Unplugged Ceremonies

I am now at the height of busy season and I am a bit giddy with the wonderful couples I have already documented and the ones in the coming weeks. It makes me so delighted to capture the moments throughout the day knowing that in a few weeks I will be sending the gallery to the couple for them to experience their day all over again.

One thing I have noticed is that couples who I photograph absolutely adore every single one of their guests. Their guest lists truly comprise of people who are very important in their lives. They are the people they know will be there in many years to come, cheering on their marriage, giving words of advice, supporting through any downturns. The feeling is mutual – the excitement of the family and friends is tangible. Those whoops of excitement when they are pronounced husband and wife, the enveloping hugs when they make it to the end of the aisle, the stories shared at the reception. Those little things that demonstrate the connection. This is why I encourage couples to have an unplugged ceremony.

Some guests are so enthusiastic on the day they cannot wait to take their photos. Now everyone has a camera, an iPhone, an iPad, and let’s not lie they do a pretty darn good job! Which is great! Except, when you are walking down the aisle and rather than seeing their delighted faces you are looking into dozens of little lenses with a touch of a grin underneath. Or as you are having your first kiss and the aisle is a collection of your family members and university friend’s clamouring for the best angle in the aisle. ¬†Would it not be wonderful to have all your guests fully present with you?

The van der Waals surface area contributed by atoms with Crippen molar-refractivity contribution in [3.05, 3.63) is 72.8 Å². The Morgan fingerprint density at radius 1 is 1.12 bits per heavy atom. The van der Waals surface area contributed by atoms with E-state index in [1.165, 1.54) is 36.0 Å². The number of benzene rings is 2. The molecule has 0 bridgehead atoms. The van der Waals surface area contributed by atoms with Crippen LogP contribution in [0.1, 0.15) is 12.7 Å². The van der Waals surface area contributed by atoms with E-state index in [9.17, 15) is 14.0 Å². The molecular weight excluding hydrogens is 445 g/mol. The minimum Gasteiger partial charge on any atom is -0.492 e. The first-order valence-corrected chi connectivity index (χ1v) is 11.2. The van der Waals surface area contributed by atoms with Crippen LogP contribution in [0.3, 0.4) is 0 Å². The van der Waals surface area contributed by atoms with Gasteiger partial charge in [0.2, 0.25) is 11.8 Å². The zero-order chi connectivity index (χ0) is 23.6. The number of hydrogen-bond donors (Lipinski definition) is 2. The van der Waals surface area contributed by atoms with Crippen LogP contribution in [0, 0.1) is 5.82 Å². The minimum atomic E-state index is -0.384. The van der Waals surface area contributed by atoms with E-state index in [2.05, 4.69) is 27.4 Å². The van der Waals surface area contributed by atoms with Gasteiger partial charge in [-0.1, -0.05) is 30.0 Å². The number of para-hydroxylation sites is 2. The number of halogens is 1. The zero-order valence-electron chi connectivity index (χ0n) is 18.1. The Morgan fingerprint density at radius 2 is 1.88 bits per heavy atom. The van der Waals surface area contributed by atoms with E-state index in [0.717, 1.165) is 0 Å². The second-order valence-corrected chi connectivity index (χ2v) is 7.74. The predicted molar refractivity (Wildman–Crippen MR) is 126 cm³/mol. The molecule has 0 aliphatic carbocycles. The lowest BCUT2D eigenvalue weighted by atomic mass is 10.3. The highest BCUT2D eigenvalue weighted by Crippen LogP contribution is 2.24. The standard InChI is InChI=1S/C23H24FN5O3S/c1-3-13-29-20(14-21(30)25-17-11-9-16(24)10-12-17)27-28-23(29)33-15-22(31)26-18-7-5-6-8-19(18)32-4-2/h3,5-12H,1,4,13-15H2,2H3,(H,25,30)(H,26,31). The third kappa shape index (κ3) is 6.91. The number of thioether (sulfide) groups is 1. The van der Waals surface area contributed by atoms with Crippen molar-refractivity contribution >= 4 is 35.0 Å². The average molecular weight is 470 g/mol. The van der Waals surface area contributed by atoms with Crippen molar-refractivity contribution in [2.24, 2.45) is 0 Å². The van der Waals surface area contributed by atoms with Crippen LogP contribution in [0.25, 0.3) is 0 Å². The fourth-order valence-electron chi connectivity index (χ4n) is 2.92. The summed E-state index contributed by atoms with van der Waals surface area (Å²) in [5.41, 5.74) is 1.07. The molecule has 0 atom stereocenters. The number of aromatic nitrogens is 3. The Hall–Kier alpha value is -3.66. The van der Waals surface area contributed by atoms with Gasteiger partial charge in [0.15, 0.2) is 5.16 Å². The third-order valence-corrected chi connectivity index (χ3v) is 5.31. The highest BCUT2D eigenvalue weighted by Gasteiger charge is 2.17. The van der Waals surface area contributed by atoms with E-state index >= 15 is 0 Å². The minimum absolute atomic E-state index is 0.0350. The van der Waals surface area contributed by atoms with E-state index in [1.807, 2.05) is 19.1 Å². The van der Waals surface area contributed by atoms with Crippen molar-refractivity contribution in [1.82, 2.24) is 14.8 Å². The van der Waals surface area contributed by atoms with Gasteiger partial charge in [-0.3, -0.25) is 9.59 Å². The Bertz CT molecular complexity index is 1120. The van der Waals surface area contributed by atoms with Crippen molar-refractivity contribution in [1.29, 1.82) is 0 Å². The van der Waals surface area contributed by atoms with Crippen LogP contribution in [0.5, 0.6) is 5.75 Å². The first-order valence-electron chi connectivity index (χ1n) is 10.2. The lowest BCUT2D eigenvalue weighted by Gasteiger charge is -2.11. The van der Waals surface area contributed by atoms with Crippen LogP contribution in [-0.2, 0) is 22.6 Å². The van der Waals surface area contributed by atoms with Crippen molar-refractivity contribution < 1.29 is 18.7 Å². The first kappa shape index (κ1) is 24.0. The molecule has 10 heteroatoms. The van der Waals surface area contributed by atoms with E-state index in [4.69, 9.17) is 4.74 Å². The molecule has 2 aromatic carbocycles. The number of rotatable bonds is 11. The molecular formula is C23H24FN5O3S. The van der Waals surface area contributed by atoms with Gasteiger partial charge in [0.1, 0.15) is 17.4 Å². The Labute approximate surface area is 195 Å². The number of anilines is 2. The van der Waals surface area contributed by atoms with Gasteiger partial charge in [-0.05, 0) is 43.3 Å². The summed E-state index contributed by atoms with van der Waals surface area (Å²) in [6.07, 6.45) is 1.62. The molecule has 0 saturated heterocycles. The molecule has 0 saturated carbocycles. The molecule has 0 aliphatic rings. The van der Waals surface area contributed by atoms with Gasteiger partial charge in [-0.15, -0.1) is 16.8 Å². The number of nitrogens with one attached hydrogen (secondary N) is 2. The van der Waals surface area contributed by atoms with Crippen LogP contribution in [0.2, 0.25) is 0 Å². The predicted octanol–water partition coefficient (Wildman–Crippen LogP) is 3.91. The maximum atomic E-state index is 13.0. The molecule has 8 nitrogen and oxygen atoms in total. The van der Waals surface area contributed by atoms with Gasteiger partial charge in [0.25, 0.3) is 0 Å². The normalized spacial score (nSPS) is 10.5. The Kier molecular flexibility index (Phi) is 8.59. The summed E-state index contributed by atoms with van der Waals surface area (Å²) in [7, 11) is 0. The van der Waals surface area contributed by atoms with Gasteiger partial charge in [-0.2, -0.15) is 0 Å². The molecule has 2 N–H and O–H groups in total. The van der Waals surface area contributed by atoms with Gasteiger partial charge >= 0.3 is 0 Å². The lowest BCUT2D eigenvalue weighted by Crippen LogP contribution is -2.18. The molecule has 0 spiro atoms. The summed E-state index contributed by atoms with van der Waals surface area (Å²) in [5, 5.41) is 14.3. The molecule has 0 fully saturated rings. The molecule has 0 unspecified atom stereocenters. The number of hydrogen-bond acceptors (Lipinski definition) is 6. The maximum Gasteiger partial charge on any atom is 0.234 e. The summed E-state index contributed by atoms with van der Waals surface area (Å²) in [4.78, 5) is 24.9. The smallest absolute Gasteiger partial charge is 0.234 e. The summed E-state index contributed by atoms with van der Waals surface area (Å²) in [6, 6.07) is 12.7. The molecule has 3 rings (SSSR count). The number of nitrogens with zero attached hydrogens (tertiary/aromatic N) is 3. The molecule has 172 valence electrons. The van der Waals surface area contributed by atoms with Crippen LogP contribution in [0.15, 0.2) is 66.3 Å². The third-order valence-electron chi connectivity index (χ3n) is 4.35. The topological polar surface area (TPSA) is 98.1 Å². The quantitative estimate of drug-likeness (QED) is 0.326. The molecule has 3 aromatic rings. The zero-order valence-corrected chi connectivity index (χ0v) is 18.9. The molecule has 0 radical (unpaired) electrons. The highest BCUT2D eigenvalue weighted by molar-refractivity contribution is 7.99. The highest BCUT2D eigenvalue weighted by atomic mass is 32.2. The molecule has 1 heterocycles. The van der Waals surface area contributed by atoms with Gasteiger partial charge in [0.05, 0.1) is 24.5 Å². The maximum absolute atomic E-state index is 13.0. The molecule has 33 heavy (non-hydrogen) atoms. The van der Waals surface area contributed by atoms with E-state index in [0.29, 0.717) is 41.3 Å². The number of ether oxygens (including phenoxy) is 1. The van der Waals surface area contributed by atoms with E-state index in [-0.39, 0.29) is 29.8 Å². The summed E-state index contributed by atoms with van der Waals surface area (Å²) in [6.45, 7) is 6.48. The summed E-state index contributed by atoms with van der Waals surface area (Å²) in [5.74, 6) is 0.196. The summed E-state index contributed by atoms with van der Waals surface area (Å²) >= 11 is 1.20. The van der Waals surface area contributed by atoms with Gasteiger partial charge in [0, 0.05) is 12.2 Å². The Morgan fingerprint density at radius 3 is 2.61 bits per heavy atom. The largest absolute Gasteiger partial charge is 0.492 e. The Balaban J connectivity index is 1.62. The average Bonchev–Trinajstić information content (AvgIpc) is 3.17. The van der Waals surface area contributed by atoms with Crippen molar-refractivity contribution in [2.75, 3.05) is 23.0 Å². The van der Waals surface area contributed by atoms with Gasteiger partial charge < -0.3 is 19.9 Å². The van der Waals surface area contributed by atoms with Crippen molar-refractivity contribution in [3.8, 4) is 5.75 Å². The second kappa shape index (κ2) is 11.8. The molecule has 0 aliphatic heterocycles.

So what is an unplugged ceremony? An unplugged ceremony is one where you, or the officiant, asks the guests to turn off their cellphones and cameras, and to enjoy it to its fullest. Most importantly it allows for your guests to celebrate undistracted with you. However, it also allows for me to take better photos. There have been times during the processional I have had a family member throw their camera an arm length into the aisle to photograph the bride and her father – something that is hard to avoid capturing in my shot. Or during the vows, the ceremony site becomes a whack-a-mole like scene of cameras popping up from the crowd with a smattering of flashes going off.

I promise, fully and completely, that I will do the best job possible documenting your ceremony.

I love how Anna and Eric introduced an unplugged ceremony at their wedding. On every chair was taped (hello wind) a little fan with a little writeup. A sweet, practical touch.

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2 Replies

  • Jen  

    Great post, and cute notes, too. I agree – let everyone enjoy the ceremony without jockeying for best iPhone position. Then go crazy snapping and sharing at the reception.